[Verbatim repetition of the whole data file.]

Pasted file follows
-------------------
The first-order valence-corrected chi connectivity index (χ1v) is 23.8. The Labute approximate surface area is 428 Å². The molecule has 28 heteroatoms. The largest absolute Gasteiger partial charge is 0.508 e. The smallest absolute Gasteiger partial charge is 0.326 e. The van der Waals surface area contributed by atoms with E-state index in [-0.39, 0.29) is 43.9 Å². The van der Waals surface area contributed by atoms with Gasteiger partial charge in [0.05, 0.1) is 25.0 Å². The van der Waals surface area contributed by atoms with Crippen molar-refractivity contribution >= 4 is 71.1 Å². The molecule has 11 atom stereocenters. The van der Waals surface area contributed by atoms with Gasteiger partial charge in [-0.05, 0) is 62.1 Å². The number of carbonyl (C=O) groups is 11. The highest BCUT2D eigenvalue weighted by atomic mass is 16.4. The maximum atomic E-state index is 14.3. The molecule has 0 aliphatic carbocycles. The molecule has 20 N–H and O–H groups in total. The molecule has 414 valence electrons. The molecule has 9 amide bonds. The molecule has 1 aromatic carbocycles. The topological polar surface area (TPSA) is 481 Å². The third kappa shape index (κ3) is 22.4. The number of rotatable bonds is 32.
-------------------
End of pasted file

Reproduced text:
The first-order valence-corrected chi connectivity index (χ1v) is 23.8. The Labute approximate surface area is 428 Å². The molecule has 28 heteroatoms. The largest absolute Gasteiger partial charge is 0.508 e. The smallest absolute Gasteiger partial charge is 0.326 e. The van der Waals surface area contributed by atoms with E-state index in [-0.39, 0.29) is 43.9 Å². The van der Waals surface area contributed by atoms with Gasteiger partial charge in [0.05, 0.1) is 25.0 Å². The van der Waals surface area contributed by atoms with Crippen molar-refractivity contribution >= 4 is 71.1 Å². The molecule has 11 atom stereocenters. The van der Waals surface area contributed by atoms with Gasteiger partial charge in [-0.05, 0) is 62.1 Å². The number of carbonyl (C=O) groups is 11. The highest BCUT2D eigenvalue weighted by atomic mass is 16.4. The maximum atomic E-state index is 14.3. The molecule has 0 aliphatic carbocycles. The molecule has 20 N–H and O–H groups in total. The molecule has 414 valence electrons. The molecule has 9 amide bonds. The molecule has 1 aromatic carbocycles. The topological polar surface area (TPSA) is 481 Å². The third kappa shape index (κ3) is 22.4. The number of rotatable bonds is 32.